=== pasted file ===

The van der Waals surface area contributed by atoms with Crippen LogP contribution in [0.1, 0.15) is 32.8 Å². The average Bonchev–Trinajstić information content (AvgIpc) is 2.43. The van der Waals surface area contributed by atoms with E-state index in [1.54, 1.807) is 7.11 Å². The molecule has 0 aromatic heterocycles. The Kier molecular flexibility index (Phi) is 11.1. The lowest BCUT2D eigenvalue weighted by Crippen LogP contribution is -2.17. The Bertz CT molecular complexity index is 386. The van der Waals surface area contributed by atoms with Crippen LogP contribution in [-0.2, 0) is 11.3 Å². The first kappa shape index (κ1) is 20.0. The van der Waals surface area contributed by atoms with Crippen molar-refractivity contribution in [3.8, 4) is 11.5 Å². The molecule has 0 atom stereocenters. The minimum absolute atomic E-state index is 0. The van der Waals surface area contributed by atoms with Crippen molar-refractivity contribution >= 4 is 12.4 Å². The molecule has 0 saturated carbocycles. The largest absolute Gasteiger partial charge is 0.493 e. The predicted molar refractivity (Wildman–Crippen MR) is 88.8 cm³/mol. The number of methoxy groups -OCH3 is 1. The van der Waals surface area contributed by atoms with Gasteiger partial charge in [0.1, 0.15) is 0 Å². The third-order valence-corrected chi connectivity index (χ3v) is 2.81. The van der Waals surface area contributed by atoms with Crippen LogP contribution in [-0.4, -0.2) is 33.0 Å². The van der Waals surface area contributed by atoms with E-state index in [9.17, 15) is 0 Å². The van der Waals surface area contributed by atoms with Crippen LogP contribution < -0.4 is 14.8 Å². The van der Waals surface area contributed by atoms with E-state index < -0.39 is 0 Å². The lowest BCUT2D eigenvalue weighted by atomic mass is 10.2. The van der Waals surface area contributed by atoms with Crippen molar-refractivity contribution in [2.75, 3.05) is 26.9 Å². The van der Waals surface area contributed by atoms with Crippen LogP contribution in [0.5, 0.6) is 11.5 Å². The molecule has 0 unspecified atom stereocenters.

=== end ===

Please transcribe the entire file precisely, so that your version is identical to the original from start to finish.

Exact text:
The van der Waals surface area contributed by atoms with Crippen LogP contribution in [0.1, 0.15) is 32.8 Å². The average Bonchev–Trinajstić information content (AvgIpc) is 2.43. The van der Waals surface area contributed by atoms with E-state index in [1.54, 1.807) is 7.11 Å². The molecule has 0 aromatic heterocycles. The Kier molecular flexibility index (Phi) is 11.1. The lowest BCUT2D eigenvalue weighted by Crippen LogP contribution is -2.17. The Bertz CT molecular complexity index is 386. The van der Waals surface area contributed by atoms with Crippen LogP contribution in [-0.2, 0) is 11.3 Å². The first kappa shape index (κ1) is 20.0. The van der Waals surface area contributed by atoms with Crippen molar-refractivity contribution in [3.8, 4) is 11.5 Å². The molecule has 0 atom stereocenters. The minimum absolute atomic E-state index is 0. The van der Waals surface area contributed by atoms with Crippen molar-refractivity contribution >= 4 is 12.4 Å². The molecule has 0 saturated carbocycles. The largest absolute Gasteiger partial charge is 0.493 e. The predicted molar refractivity (Wildman–Crippen MR) is 88.8 cm³/mol. The number of methoxy groups -OCH3 is 1. The van der Waals surface area contributed by atoms with Gasteiger partial charge in [0.1, 0.15) is 0 Å². The third-order valence-corrected chi connectivity index (χ3v) is 2.81. The van der Waals surface area contributed by atoms with Crippen LogP contribution in [-0.4, -0.2) is 33.0 Å². The van der Waals surface area contributed by atoms with E-state index in [9.17, 15) is 0 Å². The van der Waals surface area contributed by atoms with Crippen LogP contribution < -0.4 is 14.8 Å². The van der Waals surface area contributed by atoms with E-state index < -0.39 is 0 Å². The lowest BCUT2D eigenvalue weighted by atomic mass is 10.2. The van der Waals surface area contributed by atoms with Crippen molar-refractivity contribution in [2.75, 3.05) is 26.9 Å². The van der Waals surface area contributed by atoms with Crippen LogP contribution in [0.5, 0.6) is 11.5 Å². The molecule has 0 unspecified atom stereocenters.